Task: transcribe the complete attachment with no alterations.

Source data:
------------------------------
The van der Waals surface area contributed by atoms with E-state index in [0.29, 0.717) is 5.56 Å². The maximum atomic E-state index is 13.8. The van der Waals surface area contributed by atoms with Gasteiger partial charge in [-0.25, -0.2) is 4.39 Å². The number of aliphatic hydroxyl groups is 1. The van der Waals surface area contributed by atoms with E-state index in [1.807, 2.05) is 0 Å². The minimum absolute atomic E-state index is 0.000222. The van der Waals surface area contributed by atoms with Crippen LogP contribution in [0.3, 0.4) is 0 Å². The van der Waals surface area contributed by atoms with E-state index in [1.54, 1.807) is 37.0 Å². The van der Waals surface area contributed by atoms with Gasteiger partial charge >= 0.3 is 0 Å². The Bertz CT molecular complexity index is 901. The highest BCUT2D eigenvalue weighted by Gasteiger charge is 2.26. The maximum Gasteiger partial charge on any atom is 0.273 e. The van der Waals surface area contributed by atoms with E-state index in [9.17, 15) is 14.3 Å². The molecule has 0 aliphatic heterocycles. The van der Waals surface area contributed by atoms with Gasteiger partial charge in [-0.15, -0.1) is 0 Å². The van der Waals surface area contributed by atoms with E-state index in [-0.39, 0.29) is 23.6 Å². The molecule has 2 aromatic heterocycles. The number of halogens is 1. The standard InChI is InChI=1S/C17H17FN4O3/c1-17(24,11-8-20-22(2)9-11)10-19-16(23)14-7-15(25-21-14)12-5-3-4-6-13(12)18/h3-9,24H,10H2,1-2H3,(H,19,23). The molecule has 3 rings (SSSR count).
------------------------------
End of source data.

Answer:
The van der Waals surface area contributed by atoms with E-state index in [0.29, 0.717) is 5.56 Å². The maximum atomic E-state index is 13.8. The van der Waals surface area contributed by atoms with Gasteiger partial charge in [-0.25, -0.2) is 4.39 Å². The number of aliphatic hydroxyl groups is 1. The van der Waals surface area contributed by atoms with E-state index in [1.807, 2.05) is 0 Å². The minimum absolute atomic E-state index is 0.000222. The van der Waals surface area contributed by atoms with Crippen LogP contribution in [0.3, 0.4) is 0 Å². The van der Waals surface area contributed by atoms with E-state index in [1.54, 1.807) is 37.0 Å². The van der Waals surface area contributed by atoms with Gasteiger partial charge >= 0.3 is 0 Å². The Bertz CT molecular complexity index is 901. The highest BCUT2D eigenvalue weighted by Gasteiger charge is 2.26. The maximum Gasteiger partial charge on any atom is 0.273 e. The van der Waals surface area contributed by atoms with E-state index in [9.17, 15) is 14.3 Å². The molecule has 0 aliphatic heterocycles. The van der Waals surface area contributed by atoms with Gasteiger partial charge in [-0.15, -0.1) is 0 Å². The van der Waals surface area contributed by atoms with E-state index in [-0.39, 0.29) is 23.6 Å². The molecule has 2 aromatic heterocycles. The number of halogens is 1. The standard InChI is InChI=1S/C17H17FN4O3/c1-17(24,11-8-20-22(2)9-11)10-19-16(23)14-7-15(25-21-14)12-5-3-4-6-13(12)18/h3-9,24H,10H2,1-2H3,(H,19,23). The molecule has 3 rings (SSSR count).